2001) : Subfamily Pooideae. Tribe Poeae.
Replacement Name: Avena
filiformis G. Forst., Fl. Ins. Austr. 9 (1786).
Type of Basionym or
Protologue Information: LT: J.R. & G. Forster s.n., 1779, New
Zeeland (B-W-2208 (misit Sprengel); IT: BM, GOET, K, KIEL, LE, LINN-Sm.-135.32, MW-77, P, UPS). LT
designated by Edgar, New Zealand J. Bot. 33: 19 (1995) based on the New Zealand
specimen B-W-2208. Zizka, Palm. Hort. Franc. 3: 71 (1991) cited the same
specimen but did not clarify whether it was from New
Zealand or Easter Island.
See Nicolson (2002)..
Recent synonyms: Agrostis avenacea J.F.Gmel., L.
filiformis var. perennis .
(books and floras):  G.Bentham, Flora Australiensis 7 (579 as Deyeuxia
forsteri),  C.A.Gardner, Flora of Western Australia 1 Gramineae
(154 as Agrostis avenacea),  E.E.Henty, Manual Grasses New
Guinea (25 as Agrostis avenacea),  M.Lazarides in J.Jessop
(ed)., Flora of Central Australia (435 as Agrostis avenacea),
 D.Sharp & B.K.Simon, AusGrass, Grasses of Australia, 
J.Wheeler, N.Marchant & M.Lewington, Flora of the South West (394 as Agrostis
avenacea),  J.Jessop, G.R.M.Dashorst, F.M.James, Grasses of South
Australia (229),  S.W.L.Jacobs, R.D.B.Walley & D.J.B.Wheeler, Grasses
of New South Wales (290),  A.Wilson (ed.). Flora of Australia,
Vol 44A. Poaceae 2 (180).
 C.A.Gardner, Flora of Western
Australia 1 Gramineae (153, Pl.46 as Agrostis
avenacea),  N.T.Burbidge. rev. S.W.L.Jacobs, Australian Grasses (41, as Agrostis avenacea), 
J.Jessop, G.R.M.Dashorst, F.M.James, Grasses of South Australia (229, fig. 173),  S.W.L.Jacobs,
R.D.B.Whalley & D.J.B.Wheeler, Grasses of New South Wales, 4th edn
(290), . A.Wilson (ed.), Flora of Australia 44A: Poaceae 2
or perennial. Rhizomes present, short. Culms erect or geniculately ascending,
15–80 cm tall, 4 -noded. Mid-culm nodes glabrous. Leaves mostly basal.
Leaf-sheaths scaberulous, glabrous on surface. Ligule an eciliate membrane, 2–8
mm long, lacerate, obtuse or acute. Leaf-blades filiform, flat or conduplicate,
8–30 cm long, 1–3.5(–5) mm wide.
Inflorescence compound, a panicle. Panicle obovate, effuse, 10–30 cm long, with
spikelets clustered towards branch tips.
Spikelets pedicelled. Fertile spikelets 1-flowered, comprising 1 fertile
floret(s), without rachilla extension, cuneate, laterally compressed, 2–4.5 mm
similar, firmer than fertile lemma, shiny. Lower glume lanceolate, membranous,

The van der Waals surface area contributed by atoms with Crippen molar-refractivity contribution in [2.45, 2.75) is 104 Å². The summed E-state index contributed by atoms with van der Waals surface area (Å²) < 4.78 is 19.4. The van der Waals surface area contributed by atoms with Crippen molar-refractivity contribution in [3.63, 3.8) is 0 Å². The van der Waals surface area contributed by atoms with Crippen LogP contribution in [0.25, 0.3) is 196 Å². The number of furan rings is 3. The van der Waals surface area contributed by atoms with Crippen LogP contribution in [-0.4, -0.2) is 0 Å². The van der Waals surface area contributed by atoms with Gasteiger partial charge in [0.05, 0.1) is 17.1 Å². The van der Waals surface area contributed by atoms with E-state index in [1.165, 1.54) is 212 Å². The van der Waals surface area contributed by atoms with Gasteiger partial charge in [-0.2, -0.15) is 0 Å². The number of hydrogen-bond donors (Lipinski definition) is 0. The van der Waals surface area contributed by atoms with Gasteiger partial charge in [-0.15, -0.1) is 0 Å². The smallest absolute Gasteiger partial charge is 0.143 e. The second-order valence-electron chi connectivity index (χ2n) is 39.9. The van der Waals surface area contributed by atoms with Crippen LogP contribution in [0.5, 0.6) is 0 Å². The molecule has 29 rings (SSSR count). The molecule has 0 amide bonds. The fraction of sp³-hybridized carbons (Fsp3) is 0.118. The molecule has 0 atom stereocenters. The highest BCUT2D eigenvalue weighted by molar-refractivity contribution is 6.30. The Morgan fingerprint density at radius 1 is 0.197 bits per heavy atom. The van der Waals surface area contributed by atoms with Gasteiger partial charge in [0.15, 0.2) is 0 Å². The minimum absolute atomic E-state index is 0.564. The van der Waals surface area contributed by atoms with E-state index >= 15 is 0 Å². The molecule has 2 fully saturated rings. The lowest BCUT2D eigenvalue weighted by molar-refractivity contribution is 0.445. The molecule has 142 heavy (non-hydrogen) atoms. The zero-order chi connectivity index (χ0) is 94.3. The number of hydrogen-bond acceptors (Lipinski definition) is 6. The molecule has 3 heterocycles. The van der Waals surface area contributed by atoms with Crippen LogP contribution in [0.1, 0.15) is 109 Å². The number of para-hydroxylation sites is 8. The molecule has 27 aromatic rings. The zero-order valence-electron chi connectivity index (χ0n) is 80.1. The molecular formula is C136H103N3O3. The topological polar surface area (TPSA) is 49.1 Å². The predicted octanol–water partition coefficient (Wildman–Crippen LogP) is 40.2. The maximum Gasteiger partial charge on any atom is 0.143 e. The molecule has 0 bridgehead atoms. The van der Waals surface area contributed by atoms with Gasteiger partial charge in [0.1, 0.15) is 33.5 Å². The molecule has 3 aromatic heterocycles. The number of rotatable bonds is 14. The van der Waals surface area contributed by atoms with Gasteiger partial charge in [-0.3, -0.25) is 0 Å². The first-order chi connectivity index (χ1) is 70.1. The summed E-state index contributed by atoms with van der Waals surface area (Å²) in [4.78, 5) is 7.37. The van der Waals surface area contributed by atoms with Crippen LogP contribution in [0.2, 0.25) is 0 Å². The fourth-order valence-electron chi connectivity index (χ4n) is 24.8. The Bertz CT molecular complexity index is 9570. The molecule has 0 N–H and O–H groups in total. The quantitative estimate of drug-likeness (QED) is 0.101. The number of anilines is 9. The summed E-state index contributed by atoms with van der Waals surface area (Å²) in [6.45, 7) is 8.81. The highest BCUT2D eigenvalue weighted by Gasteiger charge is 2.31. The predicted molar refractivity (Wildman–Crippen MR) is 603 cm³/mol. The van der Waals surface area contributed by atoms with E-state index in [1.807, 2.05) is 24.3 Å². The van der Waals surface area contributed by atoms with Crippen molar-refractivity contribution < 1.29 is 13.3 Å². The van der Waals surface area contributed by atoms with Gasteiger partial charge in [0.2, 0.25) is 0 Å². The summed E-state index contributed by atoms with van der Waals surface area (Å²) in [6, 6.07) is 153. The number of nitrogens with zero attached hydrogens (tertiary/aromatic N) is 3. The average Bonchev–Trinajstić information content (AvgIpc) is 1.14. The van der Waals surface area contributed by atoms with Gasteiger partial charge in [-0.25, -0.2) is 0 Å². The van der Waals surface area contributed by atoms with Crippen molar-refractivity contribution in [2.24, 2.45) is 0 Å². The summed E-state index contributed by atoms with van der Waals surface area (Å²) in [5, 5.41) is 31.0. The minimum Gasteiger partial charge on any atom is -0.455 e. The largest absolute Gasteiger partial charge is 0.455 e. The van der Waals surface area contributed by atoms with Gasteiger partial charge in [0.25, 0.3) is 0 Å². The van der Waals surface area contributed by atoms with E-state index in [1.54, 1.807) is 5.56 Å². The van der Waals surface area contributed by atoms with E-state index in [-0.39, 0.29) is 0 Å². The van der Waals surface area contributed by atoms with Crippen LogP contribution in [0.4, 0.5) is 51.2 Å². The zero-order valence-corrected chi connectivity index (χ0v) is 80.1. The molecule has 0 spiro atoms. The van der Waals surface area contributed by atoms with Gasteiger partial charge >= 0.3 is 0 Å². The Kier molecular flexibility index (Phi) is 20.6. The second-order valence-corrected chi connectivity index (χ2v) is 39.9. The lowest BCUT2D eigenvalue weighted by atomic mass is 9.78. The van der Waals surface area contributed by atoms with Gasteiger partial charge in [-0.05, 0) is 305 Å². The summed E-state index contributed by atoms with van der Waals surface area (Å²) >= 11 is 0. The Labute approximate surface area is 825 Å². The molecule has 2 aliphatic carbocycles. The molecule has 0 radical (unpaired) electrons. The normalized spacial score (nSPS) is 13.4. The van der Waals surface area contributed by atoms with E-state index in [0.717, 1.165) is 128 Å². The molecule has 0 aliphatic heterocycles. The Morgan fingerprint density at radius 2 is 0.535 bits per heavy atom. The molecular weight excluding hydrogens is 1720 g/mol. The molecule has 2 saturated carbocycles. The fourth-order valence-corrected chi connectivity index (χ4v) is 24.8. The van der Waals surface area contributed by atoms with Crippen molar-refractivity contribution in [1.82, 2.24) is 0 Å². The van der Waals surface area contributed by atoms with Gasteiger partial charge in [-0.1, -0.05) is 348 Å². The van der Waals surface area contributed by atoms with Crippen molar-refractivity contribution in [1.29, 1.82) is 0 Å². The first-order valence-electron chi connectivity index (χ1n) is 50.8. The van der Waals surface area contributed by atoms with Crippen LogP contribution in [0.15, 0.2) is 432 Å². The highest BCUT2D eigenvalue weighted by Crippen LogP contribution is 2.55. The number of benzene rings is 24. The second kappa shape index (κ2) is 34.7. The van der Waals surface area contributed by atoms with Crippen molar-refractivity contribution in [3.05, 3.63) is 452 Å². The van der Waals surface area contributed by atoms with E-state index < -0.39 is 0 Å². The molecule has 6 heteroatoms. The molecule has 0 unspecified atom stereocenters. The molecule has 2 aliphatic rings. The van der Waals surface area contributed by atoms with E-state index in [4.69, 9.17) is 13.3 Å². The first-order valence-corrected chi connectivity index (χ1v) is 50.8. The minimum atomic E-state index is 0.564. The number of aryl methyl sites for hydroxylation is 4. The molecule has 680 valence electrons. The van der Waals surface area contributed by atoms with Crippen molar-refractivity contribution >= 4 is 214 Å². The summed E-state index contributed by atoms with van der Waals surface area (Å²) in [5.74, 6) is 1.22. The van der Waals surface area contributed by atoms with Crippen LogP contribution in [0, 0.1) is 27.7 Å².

keeled, 1-keeled, 1 -nerved. Upper glume lanceolate, 2.5 mm long, membranous,
keeled, 1-keeled, 1 -nerved.
lemma 1–3.5 mm long, without keel, 4–5 -nerved. Lemma surface indumented. Lemma
apex dentate, awned. Median (principal) awn dorsal, 3.5–5.5 mm long overall,
with a twisted column. Palea 2 -nerved. Palea apex dentate. Lodicules present.
Distribution: Africa, Tropical Asia, Australasia, Pacific, North America,
and South America.
Distribution: Western Australia, Northern Territory, South Australia,
Queensland, New South Wales, Victoria, Tasmania, Norfolk I.
Western Australia: Giles, Austin.
Irwin, Drummond, Dale, Menzies, Warren, Eyre, Avon. Northern Territory:
Central Australia South. South Australia:
North-western, Lake Eyre, Nullabor, Flinders Ranges, Eastern, Eyre Peninsula,
Northern Lofty, Murray, Yorke Peninsula, Southern Lofty, Kangaroo Island,
South-eastern. Queensland: Burke, South
Kennedy, Leichhardt, Burnett, Darling Downs, Gregory South, Maranoa, Moreton,
Port Curtis, Warrego, Wide
Bay. New South Wales:
North Coast, Central Coast, South Coast, Northern Tablelands, Central
Tablelands, Southern Tablelands, North-Western Slopes, Central-Western Slopes,
North-Western Plains, South-Western Plains, North Far Western Plains, South Far
Western Plains. Victoria: East Gippsland, Eastern Highlands, Gippsland
Highlands, Gippsland Plain, Grampians, Lowan Mallee, Midlands, Murray Mallee,
Otway Plain, Otway Range, Wilsons Promontory, Riverina, Snowfields, Volcanic
Plain, Wannon, Wimmera. Tasmania: Furneaux Group, North West, North
East, West Coast, Central Highlands, Midlands, Ben Lomond, East Coast, South
Occurring in all states and territories and Lord Howe Is. In New Zealand,
Polynesia, and naturalized in the western U.S.A. Widespread in a variety of
habitats but usually in damp sites from sea-level to highland areas, although
rare at higher altitudes. Flowers Sept.-Jan.